Background of Isa 2-5: the reign of Uzziah, a period marked by
great prosperity (2Ch 26). The ships of Isa 2:16 // the development of port of
Elath in 2Ki 14:22. (And Isa 6:1 occurs in the year when Uzziah died.)
CONCERNING... JERUSALEM: "We do not know anything of
Isaiah's family or of the details of his upbringing. He was a member of some
family of Jerusalem, and in intimate relations with the Court. It has been
believed that he was of royal blood, but it matters little whether this be true
or not. A spirit so wise and masterful as his did not need social rank to fit it
for that intimacy with princes which has doubtless suggested the legend of his
royal descent. What does matter is Isaiah's citizenship in Jerusalem, for this
colours all his prophecy. More than Athens to Demosthenes, Rome to Juvenal,
Florence to Dante, is Jerusalem to Isaiah. She is his immediate and ultimate
regard, the centre and return of all his thoughts, the hinge of the history of
his time, the one thing worth preserving amidst its disasters, the summit of
those brilliant hopes with which he fills the future. He has traced for us the
main features of her position and some of the lines of her construction, many of
the great figures of her streets, the fashions of her women, the arrival of
embassies, the effect of rumours. He has painted her aspect in triumph, in
siege, in famine, and in earthquake; war filling her valleys with chariots, and
again nature rolling tides of fruitfulness up to her gates; her moods of worship
and panic and profligacy -- till we see them all as clearly as the shadow
following the sunshine, and the breeze the breeze, across the cornfields of our
"If he takes wider observation of mankind, Jerusalem is his
watch-tower. It is for her defence he battles through fifty years of
statesmanship, and all his prophecy may be said to travail in anguish for her
new birth. He was never away from her walls, but not even the psalms of the
captives by the rivers of Babylon, with the desire of exile upon them, exhibit
more beauty and pathos than the lamentations which Isaiah poured upon
Jerusalem's sufferings or the visions in which he described her future solemnity
"It is not with surprise, therefore, that we find the first
prophecies of Isaiah directed upon his mother city" (GA Smith,
MOUNTAIN: That is, the "kingdom": cp Dan 2:35,44; Zec
MOUNTAIN OF THE LORD'S TEMPLE: The vast court of the
Gentiles in Solomon's Temple (Temple 25).
AMONG THE MOUNTAINS: That is, other earthly powers: Jer
51:24,25; Zec 4:7.
ALL NATIONS WILL STREAM TO IT: Jer 31:12.
COME, LET US GO UP: A winning appeal taken up also by
later prophets: Jer 31:12; 50:5; Zec 8:21,22.
HE WILL TEACH US HIS WAYS, SO THAT WE MAY WALK IN HIS
PATHS: See Zec 8:20-22; 14:16-19. The eagerness to learn expressed here is
an almost incredible ct with Isaiah's indignant accusations of Isa 1:10,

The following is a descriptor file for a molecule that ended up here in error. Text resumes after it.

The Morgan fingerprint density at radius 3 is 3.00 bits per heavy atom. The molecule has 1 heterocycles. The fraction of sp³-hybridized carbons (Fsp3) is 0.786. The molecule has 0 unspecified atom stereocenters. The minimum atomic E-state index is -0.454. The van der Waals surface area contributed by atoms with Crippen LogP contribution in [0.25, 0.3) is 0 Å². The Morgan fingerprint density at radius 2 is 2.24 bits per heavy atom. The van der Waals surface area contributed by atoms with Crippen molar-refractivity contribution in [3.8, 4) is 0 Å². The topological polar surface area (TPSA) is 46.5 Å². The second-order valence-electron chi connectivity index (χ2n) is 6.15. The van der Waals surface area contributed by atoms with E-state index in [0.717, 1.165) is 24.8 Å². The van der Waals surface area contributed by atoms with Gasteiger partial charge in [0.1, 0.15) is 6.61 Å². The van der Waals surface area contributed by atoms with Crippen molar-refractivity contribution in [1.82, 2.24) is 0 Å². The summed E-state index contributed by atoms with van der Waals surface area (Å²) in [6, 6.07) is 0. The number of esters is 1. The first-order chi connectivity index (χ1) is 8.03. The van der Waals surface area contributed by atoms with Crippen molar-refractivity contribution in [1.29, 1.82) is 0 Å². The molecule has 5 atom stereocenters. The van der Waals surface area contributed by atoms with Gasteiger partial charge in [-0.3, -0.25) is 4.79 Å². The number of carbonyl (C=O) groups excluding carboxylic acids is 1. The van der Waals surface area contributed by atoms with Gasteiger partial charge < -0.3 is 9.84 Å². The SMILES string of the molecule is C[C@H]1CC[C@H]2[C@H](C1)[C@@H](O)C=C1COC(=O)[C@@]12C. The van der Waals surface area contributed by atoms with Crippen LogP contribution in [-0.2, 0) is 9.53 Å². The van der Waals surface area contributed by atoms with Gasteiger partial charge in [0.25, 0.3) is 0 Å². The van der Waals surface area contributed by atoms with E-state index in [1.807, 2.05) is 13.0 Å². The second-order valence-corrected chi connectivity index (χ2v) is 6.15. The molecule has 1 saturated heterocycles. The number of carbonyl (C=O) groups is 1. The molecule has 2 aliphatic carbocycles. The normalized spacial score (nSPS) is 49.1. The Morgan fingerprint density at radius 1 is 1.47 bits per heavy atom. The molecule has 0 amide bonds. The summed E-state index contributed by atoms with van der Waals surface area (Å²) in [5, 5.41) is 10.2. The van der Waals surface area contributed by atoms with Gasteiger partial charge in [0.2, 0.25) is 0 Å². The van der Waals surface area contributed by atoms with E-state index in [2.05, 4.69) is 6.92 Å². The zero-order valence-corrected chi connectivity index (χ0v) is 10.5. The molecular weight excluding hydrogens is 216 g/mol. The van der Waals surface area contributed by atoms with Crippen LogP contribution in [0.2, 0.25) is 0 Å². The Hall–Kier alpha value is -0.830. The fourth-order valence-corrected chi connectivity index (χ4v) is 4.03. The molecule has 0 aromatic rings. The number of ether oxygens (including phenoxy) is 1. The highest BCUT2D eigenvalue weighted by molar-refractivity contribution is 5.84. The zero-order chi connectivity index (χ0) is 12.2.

JERUSALEM: The capital of God's Kingdom: Jer 3:17; Mic
4:2; Isa 52:1,2; 62:1-7.
HE WILL JUDGE... SETTLE DISPUTES: Cp Isa 11:4. Christ
will rebuke the nations afar off: Mic 4:3. He will first "break in pieces" (Dan
2:45; Psa 2:9; Rev 2:27), and then rule with a rod of iron (Psa 110:2; Rev
THEY WILL BEAT THEIR SWORDS INTO PLOWSHARES AND THEIR
SPEARS INTO PRUNING HOOKS: This would have happened quite literally with the
weapons gathered from the devastated Assyrian camp outside Jerusalem, after the
destruction of Sennacherib's host.
NOR WILL THEY TRAIN FOR WAR ANYMORE: In short, wars
will cease: Psa 46:9; Hos 2:18.
SILVER... GOLD... TREASURES: Tribute to Uzziah: 2Ch
HORSES... CHARIOTS: Uzziah's wholesale preparation for
warfare: 2Ch 26:11-15. Judah's royal bureaucracy had accumulated great wealth
and military might, in violation of Deu 17:16,17.
THEIR LAND IS FULL OF IDOLS: As those of Syria and
Babylon, imported by Ahaz (2Ki 16:10-12).
THE WORK OF THEIR HANDS: Ref to idols, but also to
armaments (v 7), in which men trust also!
Poss ref to Uzziah's being stricken with leprosy for the
arrogance (vv 11,12) of attempting to act as a priest. According to Josephus,
his smiting was accompanied by a great earthquake (cp v 19 here), and a great
beam of light (the Shekinah glory?) revealing his smitten flesh.
HIDE IN THE GROUND: Death, hiding in the
CEDARS OF LEBANON: The house of the forest of Lebanon
(1Ki 7:2,3; 10:17; Zec 11:1,2), the mighty armory built by Solomon. Cp also Jer
22:6,7,23; Isa 10:34; Eze 17:3.
OAKS OF BASHAN: Perhaps a similar allusion (see Zec
11:1,2 again), but perhaps also sym of the "mighty men" of Judah (2Ki
TOWERS... WALLS: The elaborate defenses of Jerusalem
(2Ch 26:9,10; 27:3,4; Hos 8:14; Mic 5:11) -- which crashed to ruins in the great
earthquake of Uzziah's day (Jos Ant 9,10,4).
TRADING SHIP: Heb "ship of Tarshish". See Lesson,
SHIP... VESSEL: Solomon, Jehoshaphat, and Uzziah (1Ki
9:26; 22:48; 2Ki 14:22) had all attempted to boost the nation's prosperity with
a fleet of merchantmen sailing east from their port of Elath. Perhaps the great
earthquake also loosed a tidal wave which destroyed the fleet at anchor (WIsa
EVERY STATELY VESSEL: "All pleasant pictures" (AV);
"images of desire"; "goddesses" (LXX). Context suggests elaborate carved or
painted mastheads installed on the fleet -- worshiping gods of sea?
// Zec 13:2; Rev 6:6; 13:15; 19:20. An obvious LD application
WHEN HE RISES TO SHAKE THE EARTH: Earthquakes accompany
awesome manifestations of God: Exo 19:18; Jdg 5:4; Psa 77:18; 114:4; Isa
2:10-22; Jer 4:24; Eze 38:20; Joe 3:16; Amo 9:1,5; Hag 2:6; Zec 14:4; Heb
12:26-28; Rev 6:12; 11:19; 16:18. Such an earthquake that, many years later, was
still talked about (Zec 14:4,5).